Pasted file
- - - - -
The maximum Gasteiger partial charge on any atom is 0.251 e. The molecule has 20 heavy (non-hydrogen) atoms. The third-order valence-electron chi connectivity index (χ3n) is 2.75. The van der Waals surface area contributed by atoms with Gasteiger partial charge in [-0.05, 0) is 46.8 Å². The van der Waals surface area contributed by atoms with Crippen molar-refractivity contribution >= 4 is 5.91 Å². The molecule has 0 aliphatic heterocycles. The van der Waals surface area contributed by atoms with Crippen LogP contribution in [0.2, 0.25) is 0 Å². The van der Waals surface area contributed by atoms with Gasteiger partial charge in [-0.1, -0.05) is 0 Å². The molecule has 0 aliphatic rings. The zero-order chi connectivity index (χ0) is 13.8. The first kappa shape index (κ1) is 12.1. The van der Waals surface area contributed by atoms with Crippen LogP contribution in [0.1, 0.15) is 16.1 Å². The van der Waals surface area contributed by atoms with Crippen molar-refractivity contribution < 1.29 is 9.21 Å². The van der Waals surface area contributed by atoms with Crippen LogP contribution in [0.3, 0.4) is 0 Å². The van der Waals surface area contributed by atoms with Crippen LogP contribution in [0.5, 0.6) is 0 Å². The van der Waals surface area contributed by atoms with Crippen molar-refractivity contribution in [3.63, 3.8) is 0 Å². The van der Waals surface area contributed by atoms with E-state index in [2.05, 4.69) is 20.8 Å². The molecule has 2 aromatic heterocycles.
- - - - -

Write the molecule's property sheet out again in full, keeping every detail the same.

The maximum Gasteiger partial charge on any atom is 0.251 e. The molecule has 20 heavy (non-hydrogen) atoms. The third-order valence-electron chi connectivity index (χ3n) is 2.75. The van der Waals surface area contributed by atoms with Gasteiger partial charge in [-0.05, 0) is 46.8 Å². The van der Waals surface area contributed by atoms with Crippen molar-refractivity contribution >= 4 is 5.91 Å². The molecule has 0 aliphatic heterocycles. The van der Waals surface area contributed by atoms with Crippen LogP contribution in [0.2, 0.25) is 0 Å². The van der Waals surface area contributed by atoms with Gasteiger partial charge in [-0.1, -0.05) is 0 Å². The molecule has 0 aliphatic rings. The zero-order chi connectivity index (χ0) is 13.8. The first kappa shape index (κ1) is 12.1. The van der Waals surface area contributed by atoms with Crippen LogP contribution in [0.1, 0.15) is 16.1 Å². The van der Waals surface area contributed by atoms with Crippen molar-refractivity contribution < 1.29 is 9.21 Å². The van der Waals surface area contributed by atoms with Crippen LogP contribution in [0.3, 0.4) is 0 Å². The van der Waals surface area contributed by atoms with Crippen LogP contribution in [0.5, 0.6) is 0 Å². The van der Waals surface area contributed by atoms with Crippen molar-refractivity contribution in [3.63, 3.8) is 0 Å². The van der Waals surface area contributed by atoms with E-state index in [2.05, 4.69) is 20.8 Å². The molecule has 2 aromatic heterocycles.